Health News

Viral Load Biggest Factor in Reducing HIV
We all know that HIV is a sexually transmitted disease, and that safe sex is the best way to prevent infection. But if you're not being safe with an HIV-positive partner, what's your risk?
Hope for an AIDS Vaccine
An AIDS vaccine has long been a holy grail for medical researchers. New experiments in monkeys are giving hope that a vaccine for humans is getting closer to reality.
HIV Patients Choose Seizure Drugs Carefully
A new guideline from the American Academy of Neurology urges caution for doctors prescribing seizure drugs for patients also taking anti-retroviral drugs for HIV.
Ovulation May Raise Risk for Infection
Feeling sick? It may be due to your monthly cycle. Spanish and Austrian researchers studied the effects of the sex hormone estradiol (which triggers ovulation) in mice.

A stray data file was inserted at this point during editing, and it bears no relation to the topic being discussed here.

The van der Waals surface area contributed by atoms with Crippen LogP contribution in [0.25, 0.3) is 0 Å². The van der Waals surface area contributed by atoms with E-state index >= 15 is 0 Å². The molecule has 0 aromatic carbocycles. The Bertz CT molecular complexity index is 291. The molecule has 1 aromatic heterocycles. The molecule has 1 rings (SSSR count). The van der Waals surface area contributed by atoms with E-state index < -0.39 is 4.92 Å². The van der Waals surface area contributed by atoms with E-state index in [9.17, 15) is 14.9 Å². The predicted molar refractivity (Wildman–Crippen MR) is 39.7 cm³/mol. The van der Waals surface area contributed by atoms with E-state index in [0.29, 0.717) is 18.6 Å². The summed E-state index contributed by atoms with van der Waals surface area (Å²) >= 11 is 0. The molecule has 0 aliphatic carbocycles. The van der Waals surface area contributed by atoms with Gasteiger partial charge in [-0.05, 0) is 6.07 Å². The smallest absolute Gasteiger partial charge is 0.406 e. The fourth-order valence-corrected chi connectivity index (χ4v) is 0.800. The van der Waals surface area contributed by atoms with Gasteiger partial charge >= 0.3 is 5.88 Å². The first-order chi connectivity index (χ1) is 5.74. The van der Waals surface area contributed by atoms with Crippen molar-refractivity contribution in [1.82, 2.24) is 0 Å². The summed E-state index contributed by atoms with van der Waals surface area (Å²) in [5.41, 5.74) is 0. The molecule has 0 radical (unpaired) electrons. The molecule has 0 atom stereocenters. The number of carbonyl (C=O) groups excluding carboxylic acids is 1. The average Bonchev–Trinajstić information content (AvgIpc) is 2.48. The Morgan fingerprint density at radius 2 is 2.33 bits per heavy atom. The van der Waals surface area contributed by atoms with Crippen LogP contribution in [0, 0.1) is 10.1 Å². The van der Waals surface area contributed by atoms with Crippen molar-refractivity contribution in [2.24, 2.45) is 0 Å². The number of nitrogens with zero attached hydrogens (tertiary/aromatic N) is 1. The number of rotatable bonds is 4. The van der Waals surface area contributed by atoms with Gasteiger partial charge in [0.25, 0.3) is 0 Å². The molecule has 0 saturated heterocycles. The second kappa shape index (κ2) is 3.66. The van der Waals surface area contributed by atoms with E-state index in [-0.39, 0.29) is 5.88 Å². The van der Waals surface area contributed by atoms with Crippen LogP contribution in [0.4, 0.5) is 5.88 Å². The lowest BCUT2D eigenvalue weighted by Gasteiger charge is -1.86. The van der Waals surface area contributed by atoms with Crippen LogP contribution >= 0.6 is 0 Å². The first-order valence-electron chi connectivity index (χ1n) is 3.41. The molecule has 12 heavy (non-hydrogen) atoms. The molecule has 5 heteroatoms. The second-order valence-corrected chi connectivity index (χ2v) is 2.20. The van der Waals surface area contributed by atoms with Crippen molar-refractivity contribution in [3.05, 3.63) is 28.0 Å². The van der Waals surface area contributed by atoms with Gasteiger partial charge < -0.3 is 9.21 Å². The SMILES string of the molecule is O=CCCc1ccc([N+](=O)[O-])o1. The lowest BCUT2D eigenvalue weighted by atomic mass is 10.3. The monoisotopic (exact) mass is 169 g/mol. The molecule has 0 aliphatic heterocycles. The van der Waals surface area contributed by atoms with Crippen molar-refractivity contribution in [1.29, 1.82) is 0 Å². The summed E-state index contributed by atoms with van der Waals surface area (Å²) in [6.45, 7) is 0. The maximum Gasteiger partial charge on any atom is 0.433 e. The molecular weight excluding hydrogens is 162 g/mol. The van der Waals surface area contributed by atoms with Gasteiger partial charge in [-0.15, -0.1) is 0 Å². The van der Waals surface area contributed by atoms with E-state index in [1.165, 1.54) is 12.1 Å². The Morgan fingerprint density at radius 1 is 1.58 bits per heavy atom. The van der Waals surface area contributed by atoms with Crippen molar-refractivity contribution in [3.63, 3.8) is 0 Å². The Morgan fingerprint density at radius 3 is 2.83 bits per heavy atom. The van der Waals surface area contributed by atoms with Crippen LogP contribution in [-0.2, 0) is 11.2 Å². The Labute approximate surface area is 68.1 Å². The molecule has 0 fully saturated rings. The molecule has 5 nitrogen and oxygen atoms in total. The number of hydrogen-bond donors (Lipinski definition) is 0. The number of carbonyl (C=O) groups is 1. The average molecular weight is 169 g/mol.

Few With HIV Have Controlled Virus
Today, HIV patients are expected to live to an old age, with the right drugs and treatment. But a new report has found that many Americans with HIV aren't on that track.
HIV Drug for Younger Generation
The U.S. Food and Drug Administration has approved the use of the HIV drug Isentress ( raltegravir ) for children and adolescents, in combination with other antiretroviral drugs.
Reducing Mother-to-Child HIV Transmission
Breastfeeding your baby is designed by nature to nurture and protect your child. But for mothers with HIV, breastfeeding nearly doubles their risk of passing on the virus to their baby.
HIV and Youth
The epidemic of AIDS isn't over yet, and youth are among the most vulnerable. In the United States, thousands of young people are infected with HIV each year.
Pregnancy Increases Risk for Tuberculosis
Tuberculosis (TB) is a contagious bacterial infection that affects your lungs. It’s not very common in the U.S., only affecting about 11,000 Americans yearly. But there’s one group that may be more susceptible to TB: pregnant women.
Closer to an AIDS Vaccine?
Scientists have been trying to create a successful vaccine for AIDS for decades. Now, a new study on mice shows that an injection of protective antibodies may be the best way to fight the deadly disease.